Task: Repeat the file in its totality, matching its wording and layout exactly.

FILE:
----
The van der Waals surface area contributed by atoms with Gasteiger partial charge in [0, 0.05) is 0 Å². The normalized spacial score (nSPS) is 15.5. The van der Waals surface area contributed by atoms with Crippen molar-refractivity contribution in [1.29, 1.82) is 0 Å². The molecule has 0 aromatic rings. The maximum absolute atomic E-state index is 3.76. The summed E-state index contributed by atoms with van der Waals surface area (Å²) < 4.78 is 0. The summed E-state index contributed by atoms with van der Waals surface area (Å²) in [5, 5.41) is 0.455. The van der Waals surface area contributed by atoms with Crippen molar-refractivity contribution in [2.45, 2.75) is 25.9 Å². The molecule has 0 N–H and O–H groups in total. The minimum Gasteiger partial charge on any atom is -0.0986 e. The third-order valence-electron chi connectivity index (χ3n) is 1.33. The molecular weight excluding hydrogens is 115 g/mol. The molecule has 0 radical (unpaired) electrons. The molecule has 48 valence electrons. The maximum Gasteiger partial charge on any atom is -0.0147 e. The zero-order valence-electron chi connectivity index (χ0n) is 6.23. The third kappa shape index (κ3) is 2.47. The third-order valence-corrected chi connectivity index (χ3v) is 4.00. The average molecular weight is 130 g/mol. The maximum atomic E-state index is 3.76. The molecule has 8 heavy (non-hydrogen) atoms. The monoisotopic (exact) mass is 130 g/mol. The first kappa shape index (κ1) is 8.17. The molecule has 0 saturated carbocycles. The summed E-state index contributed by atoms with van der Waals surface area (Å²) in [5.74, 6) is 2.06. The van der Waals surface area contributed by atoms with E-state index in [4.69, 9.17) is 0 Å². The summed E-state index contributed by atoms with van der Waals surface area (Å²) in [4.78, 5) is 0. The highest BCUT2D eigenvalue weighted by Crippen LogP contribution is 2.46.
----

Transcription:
The van der Waals surface area contributed by atoms with Gasteiger partial charge in [0, 0.05) is 0 Å². The normalized spacial score (nSPS) is 15.5. The van der Waals surface area contributed by atoms with Crippen molar-refractivity contribution in [1.29, 1.82) is 0 Å². The molecule has 0 aromatic rings. The maximum absolute atomic E-state index is 3.76. The summed E-state index contributed by atoms with van der Waals surface area (Å²) < 4.78 is 0. The summed E-state index contributed by atoms with van der Waals surface area (Å²) in [5, 5.41) is 0.455. The van der Waals surface area contributed by atoms with Crippen molar-refractivity contribution in [2.45, 2.75) is 25.9 Å². The molecule has 0 N–H and O–H groups in total. The minimum Gasteiger partial charge on any atom is -0.0986 e. The third-order valence-electron chi connectivity index (χ3n) is 1.33. The molecular weight excluding hydrogens is 115 g/mol. The molecule has 0 radical (unpaired) electrons. The molecule has 48 valence electrons. The maximum Gasteiger partial charge on any atom is -0.0147 e. The zero-order valence-electron chi connectivity index (χ0n) is 6.23. The third kappa shape index (κ3) is 2.47. The third-order valence-corrected chi connectivity index (χ3v) is 4.00. The average molecular weight is 130 g/mol. The maximum atomic E-state index is 3.76. The molecule has 8 heavy (non-hydrogen) atoms. The monoisotopic (exact) mass is 130 g/mol. The first kappa shape index (κ1) is 8.17. The molecule has 0 saturated carbocycles. The summed E-state index contributed by atoms with van der Waals surface area (Å²) in [5.74, 6) is 2.06. The van der Waals surface area contributed by atoms with E-state index in [4.69, 9.17) is 0 Å². The summed E-state index contributed by atoms with van der Waals surface area (Å²) in [4.78, 5) is 0. The highest BCUT2D eigenvalue weighted by Crippen LogP contribution is 2.46.